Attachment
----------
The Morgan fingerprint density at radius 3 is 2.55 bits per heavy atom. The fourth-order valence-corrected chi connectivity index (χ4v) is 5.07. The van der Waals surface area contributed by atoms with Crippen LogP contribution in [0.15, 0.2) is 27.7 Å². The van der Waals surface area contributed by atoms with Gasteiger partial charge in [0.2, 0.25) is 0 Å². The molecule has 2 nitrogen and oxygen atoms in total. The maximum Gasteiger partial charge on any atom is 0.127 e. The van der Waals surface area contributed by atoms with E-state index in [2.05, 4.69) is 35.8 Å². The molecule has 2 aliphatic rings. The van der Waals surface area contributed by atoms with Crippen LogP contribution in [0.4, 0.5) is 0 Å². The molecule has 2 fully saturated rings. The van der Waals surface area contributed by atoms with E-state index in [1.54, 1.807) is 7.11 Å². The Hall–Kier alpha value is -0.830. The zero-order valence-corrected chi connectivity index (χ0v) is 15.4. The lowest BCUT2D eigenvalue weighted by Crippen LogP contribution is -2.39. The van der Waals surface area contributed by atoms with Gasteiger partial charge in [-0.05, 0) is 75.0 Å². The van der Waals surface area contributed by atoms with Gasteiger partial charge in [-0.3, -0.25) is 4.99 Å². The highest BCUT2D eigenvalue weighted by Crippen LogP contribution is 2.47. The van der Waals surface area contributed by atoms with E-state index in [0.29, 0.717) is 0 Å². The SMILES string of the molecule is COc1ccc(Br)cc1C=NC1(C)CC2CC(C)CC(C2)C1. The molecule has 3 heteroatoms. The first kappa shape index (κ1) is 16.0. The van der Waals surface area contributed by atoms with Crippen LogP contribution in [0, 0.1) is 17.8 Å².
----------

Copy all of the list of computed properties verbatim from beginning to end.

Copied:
The Morgan fingerprint density at radius 3 is 2.55 bits per heavy atom. The fourth-order valence-corrected chi connectivity index (χ4v) is 5.07. The van der Waals surface area contributed by atoms with Crippen LogP contribution in [0.15, 0.2) is 27.7 Å². The van der Waals surface area contributed by atoms with Gasteiger partial charge in [0.2, 0.25) is 0 Å². The molecule has 2 nitrogen and oxygen atoms in total. The maximum Gasteiger partial charge on any atom is 0.127 e. The van der Waals surface area contributed by atoms with E-state index in [2.05, 4.69) is 35.8 Å². The molecule has 2 aliphatic rings. The van der Waals surface area contributed by atoms with Crippen LogP contribution in [0.4, 0.5) is 0 Å². The molecule has 2 fully saturated rings. The van der Waals surface area contributed by atoms with E-state index in [1.54, 1.807) is 7.11 Å². The Hall–Kier alpha value is -0.830. The zero-order valence-corrected chi connectivity index (χ0v) is 15.4. The lowest BCUT2D eigenvalue weighted by Crippen LogP contribution is -2.39. The van der Waals surface area contributed by atoms with Gasteiger partial charge in [-0.05, 0) is 75.0 Å². The van der Waals surface area contributed by atoms with Gasteiger partial charge in [-0.3, -0.25) is 4.99 Å². The highest BCUT2D eigenvalue weighted by Crippen LogP contribution is 2.47. The van der Waals surface area contributed by atoms with E-state index in [0.29, 0.717) is 0 Å². The SMILES string of the molecule is COc1ccc(Br)cc1C=NC1(C)CC2CC(C)CC(C2)C1. The molecule has 3 heteroatoms. The first kappa shape index (κ1) is 16.0. The van der Waals surface area contributed by atoms with Crippen LogP contribution in [0, 0.1) is 17.8 Å².